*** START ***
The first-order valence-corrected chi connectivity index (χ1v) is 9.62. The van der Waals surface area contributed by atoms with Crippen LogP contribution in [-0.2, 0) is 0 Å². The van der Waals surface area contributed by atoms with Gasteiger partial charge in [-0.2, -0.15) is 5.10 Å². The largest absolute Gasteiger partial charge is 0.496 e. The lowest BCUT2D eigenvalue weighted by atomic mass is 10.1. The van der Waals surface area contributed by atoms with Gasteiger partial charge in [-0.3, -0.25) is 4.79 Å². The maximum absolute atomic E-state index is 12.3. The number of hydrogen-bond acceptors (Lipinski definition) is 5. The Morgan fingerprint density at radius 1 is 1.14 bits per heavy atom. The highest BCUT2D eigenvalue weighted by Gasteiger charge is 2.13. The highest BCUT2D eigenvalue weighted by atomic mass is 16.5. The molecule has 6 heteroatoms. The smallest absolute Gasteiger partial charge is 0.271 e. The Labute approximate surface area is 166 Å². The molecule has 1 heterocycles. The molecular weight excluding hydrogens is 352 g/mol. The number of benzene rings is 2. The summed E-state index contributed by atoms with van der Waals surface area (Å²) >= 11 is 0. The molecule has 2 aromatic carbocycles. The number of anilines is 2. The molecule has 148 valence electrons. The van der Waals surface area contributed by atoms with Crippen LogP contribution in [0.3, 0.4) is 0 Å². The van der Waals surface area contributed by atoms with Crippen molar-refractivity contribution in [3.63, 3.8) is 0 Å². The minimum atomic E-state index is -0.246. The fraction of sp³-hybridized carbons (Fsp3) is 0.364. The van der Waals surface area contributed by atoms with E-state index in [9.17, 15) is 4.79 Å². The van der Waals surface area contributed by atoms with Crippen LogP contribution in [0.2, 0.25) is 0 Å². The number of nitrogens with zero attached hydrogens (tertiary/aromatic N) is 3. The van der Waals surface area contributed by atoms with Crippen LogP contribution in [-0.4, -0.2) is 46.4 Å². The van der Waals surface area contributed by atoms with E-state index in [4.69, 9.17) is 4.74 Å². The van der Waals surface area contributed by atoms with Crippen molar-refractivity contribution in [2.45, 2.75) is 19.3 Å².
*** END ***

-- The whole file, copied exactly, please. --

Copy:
The first-order valence-corrected chi connectivity index (χ1v) is 9.62. The van der Waals surface area contributed by atoms with Crippen LogP contribution in [-0.2, 0) is 0 Å². The van der Waals surface area contributed by atoms with Gasteiger partial charge in [-0.2, -0.15) is 5.10 Å². The largest absolute Gasteiger partial charge is 0.496 e. The lowest BCUT2D eigenvalue weighted by atomic mass is 10.1. The van der Waals surface area contributed by atoms with Gasteiger partial charge in [-0.3, -0.25) is 4.79 Å². The maximum absolute atomic E-state index is 12.3. The number of hydrogen-bond acceptors (Lipinski definition) is 5. The Morgan fingerprint density at radius 1 is 1.14 bits per heavy atom. The highest BCUT2D eigenvalue weighted by Gasteiger charge is 2.13. The highest BCUT2D eigenvalue weighted by atomic mass is 16.5. The molecule has 6 heteroatoms. The smallest absolute Gasteiger partial charge is 0.271 e. The Labute approximate surface area is 166 Å². The molecule has 1 heterocycles. The molecular weight excluding hydrogens is 352 g/mol. The number of benzene rings is 2. The summed E-state index contributed by atoms with van der Waals surface area (Å²) >= 11 is 0. The molecule has 2 aromatic carbocycles. The number of anilines is 2. The molecule has 148 valence electrons. The van der Waals surface area contributed by atoms with Crippen LogP contribution in [0.3, 0.4) is 0 Å². The van der Waals surface area contributed by atoms with Crippen molar-refractivity contribution in [3.63, 3.8) is 0 Å². The minimum atomic E-state index is -0.246. The fraction of sp³-hybridized carbons (Fsp3) is 0.364. The van der Waals surface area contributed by atoms with E-state index in [9.17, 15) is 4.79 Å². The van der Waals surface area contributed by atoms with Crippen LogP contribution in [0.2, 0.25) is 0 Å². The number of nitrogens with zero attached hydrogens (tertiary/aromatic N) is 3. The van der Waals surface area contributed by atoms with Crippen LogP contribution in [-0.4, -0.2) is 46.4 Å². The van der Waals surface area contributed by atoms with E-state index in [4.69, 9.17) is 4.74 Å². The van der Waals surface area contributed by atoms with Crippen molar-refractivity contribution in [2.45, 2.75) is 19.3 Å².